As Rafael Nadal chases his 10th Roland Garros crown, countryman Alex Corretja is sure that the King of Clay can become the first tennis player since the sport turned professional in 1968 to win 10 titles at the same Grand Slam.
Corretja, the tournament patron at this year's Longines Future Tennis Aces tournament, said: "He's playing very well, he's very aggressive and he's moving unbelievably well.
"It's still the beginning of the tournament so you need to be patient, but (Nadal) is in very good form and in a very good position (to win)."
The Spaniard, a two-time French Open runner-up in 1998 and 2001, was speaking to The Straits Times on the sidelines of the Longines Future Tennis Aces draw ceremony in Paris on Wednesday.
World No. 4 Nadal is in fine form, having reached the Australian Open final and winning his 10th titles in Barcelona and Monte Carlo. The swashbuckling southpaw last year added fellow Spaniard and former world No. 1 Carlos Moya to his coaching set-up, and Corretja believes this has benefited the 14-time Grand Slam winner.
"Rafa already has such a great team, but Carlos has been there on court and he knows what it takes to win and to be No. 1," he added. "It's always good to talk to someone in your team who has been there before."
Still, Corretja, 43, cautioned against underestimating Nadal's challengers. "The opponents will improve as the tournament goes on, and Rafa knows that better than anyone else," he said.
Men's world No. 1 Andy Murray and defending French Open champion Novak Djokovic, who between them won three of last year's four Grand Slams, may have had less-than-stellar results this year, but Corretja believes they will improve as the event progresses.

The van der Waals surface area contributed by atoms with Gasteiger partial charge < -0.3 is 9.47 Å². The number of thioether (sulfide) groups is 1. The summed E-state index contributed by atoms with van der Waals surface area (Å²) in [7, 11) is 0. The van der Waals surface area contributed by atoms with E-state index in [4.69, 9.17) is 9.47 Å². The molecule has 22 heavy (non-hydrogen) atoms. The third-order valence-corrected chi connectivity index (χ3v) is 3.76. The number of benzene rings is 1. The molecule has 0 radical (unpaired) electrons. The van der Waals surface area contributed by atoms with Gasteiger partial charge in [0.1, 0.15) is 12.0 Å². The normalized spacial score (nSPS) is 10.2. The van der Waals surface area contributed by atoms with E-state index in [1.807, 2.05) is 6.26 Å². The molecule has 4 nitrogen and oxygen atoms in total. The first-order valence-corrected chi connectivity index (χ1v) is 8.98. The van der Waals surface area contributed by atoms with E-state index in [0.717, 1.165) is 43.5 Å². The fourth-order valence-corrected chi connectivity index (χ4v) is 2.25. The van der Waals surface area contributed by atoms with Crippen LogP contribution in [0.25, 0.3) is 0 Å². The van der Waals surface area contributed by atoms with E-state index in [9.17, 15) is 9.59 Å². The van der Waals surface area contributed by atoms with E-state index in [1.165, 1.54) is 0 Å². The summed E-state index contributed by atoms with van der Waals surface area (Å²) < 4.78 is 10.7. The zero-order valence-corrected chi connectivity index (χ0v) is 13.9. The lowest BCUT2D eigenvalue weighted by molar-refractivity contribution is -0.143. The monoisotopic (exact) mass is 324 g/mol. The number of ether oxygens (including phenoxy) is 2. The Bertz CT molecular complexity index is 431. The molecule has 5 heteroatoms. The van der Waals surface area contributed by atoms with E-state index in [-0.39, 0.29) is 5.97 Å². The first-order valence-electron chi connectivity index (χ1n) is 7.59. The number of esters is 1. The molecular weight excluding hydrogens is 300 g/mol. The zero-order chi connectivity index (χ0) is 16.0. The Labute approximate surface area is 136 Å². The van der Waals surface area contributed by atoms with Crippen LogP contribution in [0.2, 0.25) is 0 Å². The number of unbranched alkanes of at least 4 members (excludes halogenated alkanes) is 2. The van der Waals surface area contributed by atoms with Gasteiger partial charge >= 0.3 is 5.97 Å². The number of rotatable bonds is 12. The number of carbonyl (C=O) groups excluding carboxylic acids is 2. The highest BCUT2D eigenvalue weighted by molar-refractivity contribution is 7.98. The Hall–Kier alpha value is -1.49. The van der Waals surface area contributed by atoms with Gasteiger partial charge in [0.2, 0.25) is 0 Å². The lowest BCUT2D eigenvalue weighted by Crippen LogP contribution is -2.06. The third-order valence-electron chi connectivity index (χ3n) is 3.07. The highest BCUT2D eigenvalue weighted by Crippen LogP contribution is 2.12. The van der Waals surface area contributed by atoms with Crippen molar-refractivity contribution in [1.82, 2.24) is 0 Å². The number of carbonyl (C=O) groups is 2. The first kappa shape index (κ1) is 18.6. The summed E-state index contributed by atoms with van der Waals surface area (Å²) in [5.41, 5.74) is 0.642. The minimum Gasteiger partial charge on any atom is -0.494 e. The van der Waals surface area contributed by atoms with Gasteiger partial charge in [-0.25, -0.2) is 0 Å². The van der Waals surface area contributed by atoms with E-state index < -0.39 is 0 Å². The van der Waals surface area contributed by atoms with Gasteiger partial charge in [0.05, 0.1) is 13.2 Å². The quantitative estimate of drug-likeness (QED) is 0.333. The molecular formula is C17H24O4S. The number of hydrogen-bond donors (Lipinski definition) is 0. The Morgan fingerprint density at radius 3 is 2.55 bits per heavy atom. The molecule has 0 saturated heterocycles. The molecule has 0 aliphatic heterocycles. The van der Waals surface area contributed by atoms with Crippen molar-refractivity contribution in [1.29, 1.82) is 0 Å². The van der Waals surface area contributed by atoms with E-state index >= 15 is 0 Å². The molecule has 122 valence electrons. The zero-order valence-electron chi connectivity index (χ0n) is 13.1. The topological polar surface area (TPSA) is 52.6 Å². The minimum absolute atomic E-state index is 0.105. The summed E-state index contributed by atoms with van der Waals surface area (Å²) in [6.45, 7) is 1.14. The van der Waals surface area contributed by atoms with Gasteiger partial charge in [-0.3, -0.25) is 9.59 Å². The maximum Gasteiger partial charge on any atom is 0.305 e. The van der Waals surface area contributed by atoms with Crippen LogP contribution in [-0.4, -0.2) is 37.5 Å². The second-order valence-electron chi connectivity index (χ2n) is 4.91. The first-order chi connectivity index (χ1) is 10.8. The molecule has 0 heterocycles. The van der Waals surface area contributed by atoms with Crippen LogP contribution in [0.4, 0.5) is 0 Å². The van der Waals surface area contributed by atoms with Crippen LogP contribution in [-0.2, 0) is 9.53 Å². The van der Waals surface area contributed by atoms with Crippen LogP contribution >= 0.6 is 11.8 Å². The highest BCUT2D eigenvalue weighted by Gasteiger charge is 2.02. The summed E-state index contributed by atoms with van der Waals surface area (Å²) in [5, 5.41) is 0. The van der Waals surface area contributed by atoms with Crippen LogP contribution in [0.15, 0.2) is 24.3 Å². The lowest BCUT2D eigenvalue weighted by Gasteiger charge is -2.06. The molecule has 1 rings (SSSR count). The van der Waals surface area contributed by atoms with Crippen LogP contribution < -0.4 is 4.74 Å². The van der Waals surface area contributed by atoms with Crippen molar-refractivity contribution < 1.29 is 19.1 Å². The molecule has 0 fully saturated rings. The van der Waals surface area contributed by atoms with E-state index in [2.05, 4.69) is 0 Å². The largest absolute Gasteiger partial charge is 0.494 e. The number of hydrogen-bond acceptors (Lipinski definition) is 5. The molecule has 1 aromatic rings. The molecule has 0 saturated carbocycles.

Murray, the top seed and last year's finalist, crashed out in the second round of last month's ATP Rome Masters, where he was the defending champion. The 30-year-old Scot also lost in the fourth round in Monte Carlo and Madrid, and in the semi-finals at Barcelona.
Djokovic has fared equally poorly. The Serb, who had five titles entering last year's French Open, has only won one title prior to this year's tournament.
Corretja, who used to coach Murray, cited the duo's intense battle for the top ranking last year as a possible reason for their dip in form.
Referring to Murray's ascension to the top of the men's rankings last November as an "unbelievable effort", the former world No. 2 said: "Together with Nole, both of them have tried their best to become the best and it wasn't easy - that's why they weren't as fresh as Rafa or Roger (Federer), who had taken some time off.
"But it was also good for (Djokovic and Murray) because it means they were fighting (to be) No. 1 and winning Grand Slams ... they look better now. I think they're going to get better and we'll see what happens in this tournament because I think they're going to play good tennis."
Murray beat Slovakia's Martin Klizan 6-7 (3-7), 6-2, 6-2, 7-6 (7-3) yesterday to advance to the third round.
Nadal and Djokovic, both 30, will face Nikoloz Basilashvili and Diego Schwartzman in their respective third-round matches today. Asked who would lift the Musketeers' Trophy next Sunday, however, Corretja replied: "I hope Rafa."